• R4: Multi-Cloud-Support. Using multi-cloud-capable ECPs for deploying CNAs is a major requirement for our migration approach. Multi-cloud support also enables the use of Hybrid-cloud infrastructures. The DSL must be designed to support multi-cloud operations. This requirement comprises [SCHED], [CL] and the necessity to be applied on ECPs operated in a way described by [Kratzke, 2017].

  • R5: Independence. To avoid dependencies, the CNA should be deployable independently to a specific ECP and also to specific IaaS providers. The DSL must be designed to be independent from a specific ECP or cloud infrastructure. This requirement comprises [AD] and the necessity to be applied on ECPs operated in a way described by [Kratzke, 2017].

  • R6: Elastic Runtime Environment. Our approach provides a CNA deployment on an ECP which is transferable across multiple IaaS cloud infrastructures. The DSL must be designed to define applications being able to be operated on an elastic runtime environment. This requirement comprises [SD], [SCHED], [LB], [AS], [CL] and should consider the operation of ECPs in way that is described in [Kratzke, 2017] .

According to these requirements, we examined existing domain-specific languages for similar kind of purposes. By investigating literature and conducting practical experiments in expressing a reference application, we analyzed whether the DSL fulfills our requirements. The results are shown in Table 3. No of the examined DSLs covered all of the requirements. TOSCA, Docker Compose and Kubernetes fulfill the most of our requirements. But Docker Compose and the Kubernetes DSL are designed for a specific ECP (Docker Swarm and Kubernetes). We decided against TOSCA because of its tool-chain complexity and its tendency to cover all layers of abstraction (especially the infrastructure layer). Accordingly, we identified the need for creating a new DSL (at least for our research activities). Furthermore, to define a new DSL provides the maximum flexibility in covering all of the mentioned and derived requirements.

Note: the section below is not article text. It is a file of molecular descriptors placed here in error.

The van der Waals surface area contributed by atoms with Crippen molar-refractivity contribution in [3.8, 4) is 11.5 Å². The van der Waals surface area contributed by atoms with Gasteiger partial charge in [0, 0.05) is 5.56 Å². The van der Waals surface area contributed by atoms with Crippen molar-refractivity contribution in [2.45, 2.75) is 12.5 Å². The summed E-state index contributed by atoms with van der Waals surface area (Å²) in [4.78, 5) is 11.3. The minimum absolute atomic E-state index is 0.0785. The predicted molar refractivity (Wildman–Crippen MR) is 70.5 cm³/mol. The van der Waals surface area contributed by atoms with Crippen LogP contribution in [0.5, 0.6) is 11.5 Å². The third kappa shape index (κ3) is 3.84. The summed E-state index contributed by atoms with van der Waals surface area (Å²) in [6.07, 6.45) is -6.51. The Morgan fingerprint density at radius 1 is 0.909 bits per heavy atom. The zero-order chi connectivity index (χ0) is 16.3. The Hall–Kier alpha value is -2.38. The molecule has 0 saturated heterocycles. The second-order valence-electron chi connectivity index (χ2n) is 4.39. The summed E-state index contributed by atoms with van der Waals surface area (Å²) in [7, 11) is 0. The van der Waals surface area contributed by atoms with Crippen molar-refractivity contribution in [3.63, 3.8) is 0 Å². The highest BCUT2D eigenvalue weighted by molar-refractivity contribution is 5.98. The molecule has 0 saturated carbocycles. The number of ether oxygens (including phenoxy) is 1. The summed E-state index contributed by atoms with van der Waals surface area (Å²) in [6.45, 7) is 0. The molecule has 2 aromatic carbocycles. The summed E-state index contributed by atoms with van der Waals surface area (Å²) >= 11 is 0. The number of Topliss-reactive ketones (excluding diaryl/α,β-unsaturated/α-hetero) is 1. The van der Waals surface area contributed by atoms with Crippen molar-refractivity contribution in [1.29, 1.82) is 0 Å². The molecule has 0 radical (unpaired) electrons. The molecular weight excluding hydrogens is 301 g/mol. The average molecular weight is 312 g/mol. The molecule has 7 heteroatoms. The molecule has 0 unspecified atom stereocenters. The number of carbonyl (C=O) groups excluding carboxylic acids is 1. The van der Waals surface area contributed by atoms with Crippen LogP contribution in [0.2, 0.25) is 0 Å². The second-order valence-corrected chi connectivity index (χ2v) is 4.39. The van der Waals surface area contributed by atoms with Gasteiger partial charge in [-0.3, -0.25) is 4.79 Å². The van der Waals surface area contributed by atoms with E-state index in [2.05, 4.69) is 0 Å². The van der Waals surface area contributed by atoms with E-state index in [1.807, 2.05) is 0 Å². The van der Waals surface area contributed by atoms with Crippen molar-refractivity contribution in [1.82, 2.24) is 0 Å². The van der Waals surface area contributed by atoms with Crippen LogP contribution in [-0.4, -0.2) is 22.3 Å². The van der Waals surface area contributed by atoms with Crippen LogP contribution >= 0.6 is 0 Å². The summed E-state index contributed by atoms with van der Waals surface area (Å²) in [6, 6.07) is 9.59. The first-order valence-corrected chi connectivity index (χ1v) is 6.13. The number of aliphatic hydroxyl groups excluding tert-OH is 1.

Figure 3: DSL Core Language Model

Figure 3 summarizes the core language model for the resulting DSL. An Application provides a set of Services. A Service can have an Endpoint on which its features are exposed. One Endpoint belongs exactly to one Service and is associated with a Load Balancing Strategy. A Service can use other Endpoints of other Services as well. These Services can be external Services that are not part of the application deployment itself. However, each internal Service executes at least one DeploymentUnit which is composed of one or more Containers. Furthermore, schedulers of ECPs should consider DeploymentPolicies for DeploymentUnits. Such DeploymentPolicies can be workload considering Scaling Rules but also general Scheduling Constraints.

Table 4 relates these DSL concepts to identified requirements of Section 3 and initially identified trends in containerization of Section 2. Multi-Cloud support (requirement R4) is not directly mapped to a specific DSL concept. It is basically supported by separating the description of the ECP [Kratzke, 2017] and the description of the CNA. Therefore, multi-cloud support must not be a part of the CNA DSL itself, what makes the CNA description less complex. Multi-cloud support is simply delegated to the lower level ECP. This kind of multi-cloud handling for ECPs is explained in more details by [Kratzke, 2017].

Concept R1 R2 R3 R4 R5 R6 AD SD DU SCHED LB AS CL
Application x x
Service x x x
Endpoint x x x x
DeploymentUnit x x x x
Container x x x
DeploymentPolicies x x x x x x